back to top

Tony Blair Says The Crisis In Iraq Is Because The West Didn't Intervene In Syria

The former Prime Minister also blamed the insurgency in Iraq on the sectarianism of the Maliki government.

Posted on

The current violent insurgency in Iraq was "predictable" after the West's failure to intervene in Syria, according to Tony Blair.

In an essay published on his website, the former Prime Minister wrote that the events in Mosul, which saw an entire Iraqi city taken over by Sunni militants, were "planned and organised from Raqqa across the Syria border," adding that the fighters gained experience fighting in the Syrian civil war.

The lack of any action in Syria also meant groups such as Islamic State in Iraq and the Levant (ISIS) were able to strengthen themselves. He wrote: "Islamist extremism in all its different manifestations as a group, rebuilt refinanced and re-armed mainly as a result of its ability to grow and gain experience through the war in Syria."

Blair added that lack of any military intervention in Syria means it it now "in the worst state of all" when compared with Iraq and Libya.

He rejected any "bizarre" notion that the current situation in Iraq is due to the military invasion in 2003.

"We have to liberate ourselves from the notion that 'we' have caused this. We haven't," he said.

Instead Blair said it was "bizarre" to suggest that there would not be a crisis if Saddam Hussein was still be in power, rather suggesting that Iraq would have been overtaken by a full-blown sectarian crisis during the so-called Arab Spring.

He also used the essay to defend the decision to intervene in Iraq, using the example of Bashar al-Assad.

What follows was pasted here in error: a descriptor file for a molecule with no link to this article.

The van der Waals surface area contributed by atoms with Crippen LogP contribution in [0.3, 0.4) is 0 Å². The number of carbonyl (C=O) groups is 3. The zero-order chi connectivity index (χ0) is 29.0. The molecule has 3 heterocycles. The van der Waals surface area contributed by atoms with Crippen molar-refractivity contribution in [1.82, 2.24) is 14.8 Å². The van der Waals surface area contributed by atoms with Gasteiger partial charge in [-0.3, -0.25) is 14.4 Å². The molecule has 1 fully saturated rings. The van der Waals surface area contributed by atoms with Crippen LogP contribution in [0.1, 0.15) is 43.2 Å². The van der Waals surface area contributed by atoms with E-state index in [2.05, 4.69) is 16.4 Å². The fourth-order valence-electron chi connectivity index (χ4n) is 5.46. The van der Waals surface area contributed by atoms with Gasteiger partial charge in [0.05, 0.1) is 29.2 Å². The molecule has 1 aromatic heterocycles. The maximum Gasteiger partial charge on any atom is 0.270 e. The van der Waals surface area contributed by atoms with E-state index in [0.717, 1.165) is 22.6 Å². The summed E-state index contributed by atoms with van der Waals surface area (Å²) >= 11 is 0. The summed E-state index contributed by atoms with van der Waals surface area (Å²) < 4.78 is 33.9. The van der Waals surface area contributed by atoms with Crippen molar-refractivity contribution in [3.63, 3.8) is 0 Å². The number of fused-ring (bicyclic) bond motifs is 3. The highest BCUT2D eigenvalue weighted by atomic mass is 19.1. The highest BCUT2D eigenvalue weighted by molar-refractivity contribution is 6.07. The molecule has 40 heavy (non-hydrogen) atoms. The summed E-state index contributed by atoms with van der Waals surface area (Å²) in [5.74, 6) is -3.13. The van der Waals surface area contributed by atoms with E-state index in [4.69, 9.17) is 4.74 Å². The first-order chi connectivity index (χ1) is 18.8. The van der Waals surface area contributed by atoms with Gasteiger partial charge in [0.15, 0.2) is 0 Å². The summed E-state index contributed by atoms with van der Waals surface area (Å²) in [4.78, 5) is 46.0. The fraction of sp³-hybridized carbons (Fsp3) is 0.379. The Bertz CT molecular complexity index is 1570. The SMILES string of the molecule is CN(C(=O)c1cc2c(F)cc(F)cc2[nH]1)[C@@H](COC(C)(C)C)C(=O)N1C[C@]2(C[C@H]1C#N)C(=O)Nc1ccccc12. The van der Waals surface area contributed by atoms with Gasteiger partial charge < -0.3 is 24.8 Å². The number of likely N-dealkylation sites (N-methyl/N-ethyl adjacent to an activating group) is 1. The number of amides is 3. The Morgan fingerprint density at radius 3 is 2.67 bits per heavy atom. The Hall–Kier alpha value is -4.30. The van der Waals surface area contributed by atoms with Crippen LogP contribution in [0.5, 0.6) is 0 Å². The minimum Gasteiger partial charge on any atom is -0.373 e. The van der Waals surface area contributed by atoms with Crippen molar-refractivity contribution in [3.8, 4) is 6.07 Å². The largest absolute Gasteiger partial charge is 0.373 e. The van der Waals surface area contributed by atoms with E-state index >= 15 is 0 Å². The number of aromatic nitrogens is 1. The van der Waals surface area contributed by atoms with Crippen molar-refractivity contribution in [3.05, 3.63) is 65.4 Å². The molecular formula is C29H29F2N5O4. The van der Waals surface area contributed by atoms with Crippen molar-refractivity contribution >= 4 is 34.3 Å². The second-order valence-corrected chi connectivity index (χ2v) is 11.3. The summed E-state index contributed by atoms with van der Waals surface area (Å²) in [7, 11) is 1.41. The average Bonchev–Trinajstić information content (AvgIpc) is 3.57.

He said:

"What we now know from Syria is that Assad, without any detection from the West, was manufacturing chemical weapons. We only discovered this when he used them. We also know, from the final weapons inspectors reports, that though it is true that Saddam got rid of the physical weapons, he retained the expertise and capability to manufacture them.

Is it likely that, knowing what we now know about Assad, Saddam, who had used chemical weapons against both the Iranians in the 1980s war that resulted in over 1m casualties and against his own people, would have refrained from returning to his old ways? Surely it is at least as likely that he would have gone back to them."

Instead Blair placed the blame on three main factors: sectarian policies on the part of the Maliki government, the government's failure to adequately re-invest oil money into the country, and "the inadequacy of the Iraqi forces".

"The choices are all pretty ugly".

Blair admitted the next steps would be difficult but implored world leaders to act strongly. "The choices are all pretty ugly, it is true," he said, "But for 3 years we have watched Syria descend into the abyss and as it is going down, it is slowly but surely wrapping its cords around us pulling us down with it.

"We have to put aside the differences of the past and act now to save the future."

But his overall message was impassioned and warned that countries needed to cooperate to act against the threat of extremism.

"The civil war in Syria with its attendant disintegration is having its predictable and malign effect. Iraq is now in mortal danger. The whole of the Middle East is under threat," he said.